Anatomy of a "no"
Updated: Dec 11, 2020
Welcome back! As promised, I’m wrapping up my two-post series on boundaries with a step-by-step guide on how to set them—or more specifically, how to say no. If you missed the last post, please check it out to get up to speed on why setting boundaries is so important.
I know we’re all busy—thus, the need to say no!—so let’s dive right in.
The next time you’re presented with a request, how about giving the following steps a try?
Pause. (Yes, we've seen this before. Honestly, if this is the only step you manage to take, still consider it a win.)
Ask yourself this all-important question: Do I WANT to do it? Then see which of the following categories your response falls into.
(a) You’re bursting with excitement at the prospect. [Fantastic! Say yes and add it to your calendar. No need to read on.]
(b) Every part of your body is clenched up so tight that you feel like one of those rubberband balls. Or maybe you’re resisting the urge to shout, “Are you freaking kidding me?!”
(c) You’re not sure how you feel. [Given how over-extended we all are, I’m tempted to just lump this into the “no” category. But if you want to explore this a bit more, try taking a few moments to tap into your built-in body compass. Close your eyes and quiet your mind. Then picture yourself doing what’s been asked. How does it feel? For more guidance on how to use your body’s wisdom when making decisions, check out this post by Martha Beck.]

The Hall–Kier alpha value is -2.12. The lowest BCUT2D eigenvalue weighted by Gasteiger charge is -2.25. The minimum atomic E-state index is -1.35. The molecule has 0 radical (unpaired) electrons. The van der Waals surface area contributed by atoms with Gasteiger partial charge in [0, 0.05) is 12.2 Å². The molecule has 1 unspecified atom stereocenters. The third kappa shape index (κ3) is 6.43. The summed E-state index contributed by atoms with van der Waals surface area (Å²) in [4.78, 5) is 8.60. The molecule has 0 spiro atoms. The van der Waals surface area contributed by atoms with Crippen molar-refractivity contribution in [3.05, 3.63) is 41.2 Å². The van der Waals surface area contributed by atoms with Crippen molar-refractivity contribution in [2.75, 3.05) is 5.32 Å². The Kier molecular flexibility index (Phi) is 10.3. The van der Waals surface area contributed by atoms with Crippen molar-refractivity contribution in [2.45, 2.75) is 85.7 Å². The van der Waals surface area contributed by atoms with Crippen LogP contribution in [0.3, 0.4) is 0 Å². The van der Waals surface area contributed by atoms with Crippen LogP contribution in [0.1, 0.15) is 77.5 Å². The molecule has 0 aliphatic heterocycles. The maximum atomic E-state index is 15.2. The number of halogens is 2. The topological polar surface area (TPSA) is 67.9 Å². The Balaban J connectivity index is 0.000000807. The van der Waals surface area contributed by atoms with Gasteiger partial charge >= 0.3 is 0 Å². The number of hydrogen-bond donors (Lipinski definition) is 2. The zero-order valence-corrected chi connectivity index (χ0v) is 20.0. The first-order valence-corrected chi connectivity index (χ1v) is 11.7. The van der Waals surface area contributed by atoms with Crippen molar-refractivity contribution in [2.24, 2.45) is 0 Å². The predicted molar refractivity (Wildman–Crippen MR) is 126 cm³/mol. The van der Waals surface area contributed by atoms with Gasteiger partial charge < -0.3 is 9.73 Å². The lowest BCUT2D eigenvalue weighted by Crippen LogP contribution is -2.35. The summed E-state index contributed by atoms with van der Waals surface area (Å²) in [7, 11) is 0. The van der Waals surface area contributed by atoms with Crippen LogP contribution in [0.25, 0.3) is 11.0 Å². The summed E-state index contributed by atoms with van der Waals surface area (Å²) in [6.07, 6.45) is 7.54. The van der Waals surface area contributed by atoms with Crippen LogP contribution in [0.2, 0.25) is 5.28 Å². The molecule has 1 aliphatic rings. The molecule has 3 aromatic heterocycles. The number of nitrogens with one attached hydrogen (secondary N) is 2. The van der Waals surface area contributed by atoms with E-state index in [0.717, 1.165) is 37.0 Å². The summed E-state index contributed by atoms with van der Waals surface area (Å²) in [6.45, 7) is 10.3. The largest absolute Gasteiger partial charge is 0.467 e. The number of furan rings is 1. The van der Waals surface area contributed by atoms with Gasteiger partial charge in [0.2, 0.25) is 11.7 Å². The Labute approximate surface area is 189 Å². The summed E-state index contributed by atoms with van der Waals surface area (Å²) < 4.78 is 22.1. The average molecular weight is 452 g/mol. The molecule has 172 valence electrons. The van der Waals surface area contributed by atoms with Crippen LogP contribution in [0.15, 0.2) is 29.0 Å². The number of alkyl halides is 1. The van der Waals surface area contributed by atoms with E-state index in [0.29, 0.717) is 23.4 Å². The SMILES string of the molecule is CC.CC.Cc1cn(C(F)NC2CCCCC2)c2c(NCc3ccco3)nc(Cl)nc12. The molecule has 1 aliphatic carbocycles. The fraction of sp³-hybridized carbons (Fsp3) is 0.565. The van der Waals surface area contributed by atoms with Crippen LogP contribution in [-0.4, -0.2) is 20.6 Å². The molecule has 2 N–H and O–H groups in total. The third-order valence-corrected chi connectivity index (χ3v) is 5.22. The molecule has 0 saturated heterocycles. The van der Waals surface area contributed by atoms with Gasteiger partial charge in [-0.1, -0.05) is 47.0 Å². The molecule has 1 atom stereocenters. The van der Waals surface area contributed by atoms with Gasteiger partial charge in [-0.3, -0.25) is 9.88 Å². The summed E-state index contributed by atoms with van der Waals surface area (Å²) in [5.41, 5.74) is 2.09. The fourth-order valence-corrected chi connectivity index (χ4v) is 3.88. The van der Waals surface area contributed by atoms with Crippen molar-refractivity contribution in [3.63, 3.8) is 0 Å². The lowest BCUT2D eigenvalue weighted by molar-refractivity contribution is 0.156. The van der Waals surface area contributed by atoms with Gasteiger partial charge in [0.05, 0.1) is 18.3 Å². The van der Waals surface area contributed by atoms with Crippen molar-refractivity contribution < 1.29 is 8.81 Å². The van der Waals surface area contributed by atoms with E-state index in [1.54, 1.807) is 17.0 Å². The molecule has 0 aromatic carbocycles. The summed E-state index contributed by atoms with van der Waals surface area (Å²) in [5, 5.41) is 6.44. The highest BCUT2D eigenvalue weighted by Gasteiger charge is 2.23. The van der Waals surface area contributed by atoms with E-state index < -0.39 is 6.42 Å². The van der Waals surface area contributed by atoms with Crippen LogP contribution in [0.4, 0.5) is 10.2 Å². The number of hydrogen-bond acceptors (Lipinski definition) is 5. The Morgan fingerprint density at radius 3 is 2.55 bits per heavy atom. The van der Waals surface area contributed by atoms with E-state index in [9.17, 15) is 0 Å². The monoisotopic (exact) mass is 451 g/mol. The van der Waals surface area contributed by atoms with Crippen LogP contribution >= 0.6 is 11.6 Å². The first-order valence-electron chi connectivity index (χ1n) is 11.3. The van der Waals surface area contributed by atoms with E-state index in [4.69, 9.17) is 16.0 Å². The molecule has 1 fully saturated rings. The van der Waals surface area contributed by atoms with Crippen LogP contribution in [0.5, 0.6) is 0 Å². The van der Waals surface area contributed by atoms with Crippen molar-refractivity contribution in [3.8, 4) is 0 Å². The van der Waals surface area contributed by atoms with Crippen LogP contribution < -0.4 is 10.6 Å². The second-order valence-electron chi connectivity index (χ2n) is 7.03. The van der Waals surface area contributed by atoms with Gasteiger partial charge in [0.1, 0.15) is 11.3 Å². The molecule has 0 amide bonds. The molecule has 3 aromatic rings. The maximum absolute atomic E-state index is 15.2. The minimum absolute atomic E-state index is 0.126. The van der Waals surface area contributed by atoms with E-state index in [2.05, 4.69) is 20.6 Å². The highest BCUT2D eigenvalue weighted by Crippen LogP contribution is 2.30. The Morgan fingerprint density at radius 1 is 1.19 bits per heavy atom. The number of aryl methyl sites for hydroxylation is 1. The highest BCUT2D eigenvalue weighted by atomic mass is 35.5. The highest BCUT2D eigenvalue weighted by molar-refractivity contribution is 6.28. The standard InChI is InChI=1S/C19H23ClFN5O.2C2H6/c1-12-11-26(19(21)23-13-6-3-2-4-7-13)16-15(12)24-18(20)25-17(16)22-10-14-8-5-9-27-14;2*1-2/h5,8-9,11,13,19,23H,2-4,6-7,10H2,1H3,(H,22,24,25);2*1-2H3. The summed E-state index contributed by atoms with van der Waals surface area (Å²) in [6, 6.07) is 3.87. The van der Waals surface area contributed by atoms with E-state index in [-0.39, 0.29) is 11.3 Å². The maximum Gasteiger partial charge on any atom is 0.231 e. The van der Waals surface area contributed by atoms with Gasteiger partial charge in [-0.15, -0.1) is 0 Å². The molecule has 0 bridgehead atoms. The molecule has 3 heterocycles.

Okay, you’re still reading, so I’m assuming that your response fell into category (b) or (c), which means that you’ll likely need to find a way to say no. I say “likely” and not “definitely” because there are those rare occasions when, for whatever reason, we truly cannot say no despite our complete aversion to doing what’s been requested. I want to emphasize that this is far less common than we think. I’m not talking about things like, “My best friend will never forgive me if I say no!” The situations I have in mind are more like, “My doctor told me that I will be admitted to the hospital on Friday if I don’t do this.”
If you’re feeling afraid or guilty or just plain bad, you aren’t alone. Saying no can make us feel very uncomfortable. Please don’t let that deter you. I strongly encourage you to carefully consider the actual costs and benefits of agreeing to do something you don’t wish to do. And at a minimum, keep reading… Maybe one of the approaches below will jump out at you and the no will become doable despite your initial hesitation.
If you’ve clearly concluded that you must say yes despite your lack of interest, then honor your decision and smooth the road as best you can. That usually means dropping any resistance to the task and focusing on the good that will come from it. You might ask yourself, “How can this be easy?” or “What can I learn from this?”
And finally, the moment we’ve all been waiting for… tricks, tips, and techniques for saying no. I’ve shared these in no particular order. Some relate to the act of saying no, while others help us build the boundary-setting habit. As always, try a few on for size, keep what fits, and leave the rest behind.
Make “no” your default response. Start there, and unless you can easily convince yourself that it’s worth saying yes, the “no” stands. You may want to put a Post-It note with the word “no” on your computer or planner as a reminder. Or for additional reinforcement, fill in every time slot in your calendar with “no.” In order to add anything to your calendar, you’ll need to replace it with an intentional yes.